Catastrophe climate warnings as greenhouse gases hit new high

A projected image from Climate Central showing what could happen to London (right) if global temperatures increase by 2 and 4 deg C.
A projected image from Climate Central showing what could happen to London (right) if global temperatures increase by 2 and 4 deg C.PHOTO: CLIMATE CENTRAL

GENEVA (AFP) - Rising seas from global warming could submerge swathes of New York and Shanghai, and drive millions of people into poverty worldwide, researchers warned on Monday as climate-altering carbon levels broke new records.

The slew of fresh planetary warnings came as ministers met in Paris searching common ground of a crunch climate summit.

If the planet warms by 4 deg C - double the targeted UN ceiling - oceans will swallow land inhabited by more than 600 million people, said a survey by Climate Central, a US-based research group.

At the same time, the World Meteorological Organisation (WMO) said concentrations of climate-altering greenhouse gases in the atmosphere broke new records last year.

"Concentrations of greenhouse gases in the atmosphere are now reaching levels not seen on Earth for more than 800,000, maybe even one million years," WMO chief Michel Jarraud told reporters.

"This means we are now really in uncharted territory for the human race," he warned.

The new warnings came as environment and energy ministers met in Paris seeking convergence on issues still dividing nations negotiating for a climate rescue pact to be inked at a Nov 30-Dec 11 UN summit in the French capital.

Climate Central said that even if the agreement succeeds in limiting average global warming to 2 deg C over pre-Industrial Revolution levels, areas today home to 280 million people would slip under the waves.

A separate World Bank study late Sunday said there could be "more than 100 million additional people in poverty by 2030" unless action is taken to stem climate change.

"The poor are more vulnerable to climate-related shocks than wealthier people," said the report, urging "strong action" from the Paris summit.

French Foreign Minister Laurent Fabius, hosting ministers and climate envoys from 70 countries in Paris to prepare for the summit over which he will preside, issued his own dire warning.

"It is life on our planet itself which is at stake," he said at the start of talks Sunday.

"There is absolute urgency" to achieve the 2 deg C goal, said Fabius. Anything higher would have "catastrophic consequences" - including wars over dwindling water and other resources.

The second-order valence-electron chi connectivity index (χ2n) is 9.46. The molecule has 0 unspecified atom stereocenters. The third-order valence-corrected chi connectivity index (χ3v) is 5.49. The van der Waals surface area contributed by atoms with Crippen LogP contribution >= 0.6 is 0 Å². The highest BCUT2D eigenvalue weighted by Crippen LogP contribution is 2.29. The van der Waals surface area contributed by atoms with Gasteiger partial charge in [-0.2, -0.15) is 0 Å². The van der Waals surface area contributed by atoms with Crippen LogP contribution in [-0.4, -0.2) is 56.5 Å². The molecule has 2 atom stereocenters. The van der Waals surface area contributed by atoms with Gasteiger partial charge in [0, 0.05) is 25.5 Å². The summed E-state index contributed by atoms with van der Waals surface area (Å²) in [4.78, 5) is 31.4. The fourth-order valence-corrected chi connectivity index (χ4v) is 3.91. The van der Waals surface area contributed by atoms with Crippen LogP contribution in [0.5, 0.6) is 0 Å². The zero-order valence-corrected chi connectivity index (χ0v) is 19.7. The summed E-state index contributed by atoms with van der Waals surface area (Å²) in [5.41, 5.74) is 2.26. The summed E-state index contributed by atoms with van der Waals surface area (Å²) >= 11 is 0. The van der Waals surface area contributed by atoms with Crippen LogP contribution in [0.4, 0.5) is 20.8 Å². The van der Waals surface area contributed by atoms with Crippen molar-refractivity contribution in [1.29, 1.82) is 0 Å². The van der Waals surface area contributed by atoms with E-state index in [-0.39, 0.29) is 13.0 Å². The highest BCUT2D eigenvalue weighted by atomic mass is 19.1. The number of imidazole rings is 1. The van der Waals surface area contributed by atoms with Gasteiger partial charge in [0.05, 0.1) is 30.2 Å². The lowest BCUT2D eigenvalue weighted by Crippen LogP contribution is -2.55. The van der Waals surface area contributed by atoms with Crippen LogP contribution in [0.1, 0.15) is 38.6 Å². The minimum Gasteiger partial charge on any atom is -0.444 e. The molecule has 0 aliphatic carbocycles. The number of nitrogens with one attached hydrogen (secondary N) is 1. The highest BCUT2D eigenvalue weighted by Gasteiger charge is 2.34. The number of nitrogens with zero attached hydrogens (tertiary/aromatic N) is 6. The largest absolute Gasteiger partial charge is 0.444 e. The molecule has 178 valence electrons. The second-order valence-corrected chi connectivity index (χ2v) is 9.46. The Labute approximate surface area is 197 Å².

Fabius also announced that Russia's President Vladimir Putin would be among world leaders to attend the Nov 30 summit opening.

The summit will be opened by some 100 heads of state and government, also including US President Barack Obama, China's Xi Jinping, and Narendra Modi of India.

It is meant to produce the first truly universal pact to rein in climate change by curbing emissions from burning fossil fuel.

Ministers are the ones who will ink the deal at the end.

They gathered in Paris for pre-summit talks, hoping to identify areas of possible consensus - working off a blueprint for the deal compiled by rank-and-file diplomats over years of tough negotiations in the UN climate forum.

For now, the draft remains little more than a laundry list of often directly opposing national options for dealing with the challenge at hand.

Countries remain divided on issues of fairness and finance - basically who must be doing what.

Developing countries insist rich ones should lead the way in slashing emissions as they have polluted for longer.

They also want assurances of finance to make the shift from cheap and abundant fossil fuel to greener energy sources, and to shore up defences against climate change-induced superstorms, drought, flood and sea-level rise.

But industrialised countries point the finger at emerging giants such as China and India spewing carbon dioxide as they burn coal to power expanding populations and economies.

As the bickering continues, the UN last week issued a fresh warning that national carbon-curbing pledges submitted to date set the stage for warming of about 3 deg C, or more.

Last month, scientists said the first nine months of 2015 had been the hottest on record worldwide.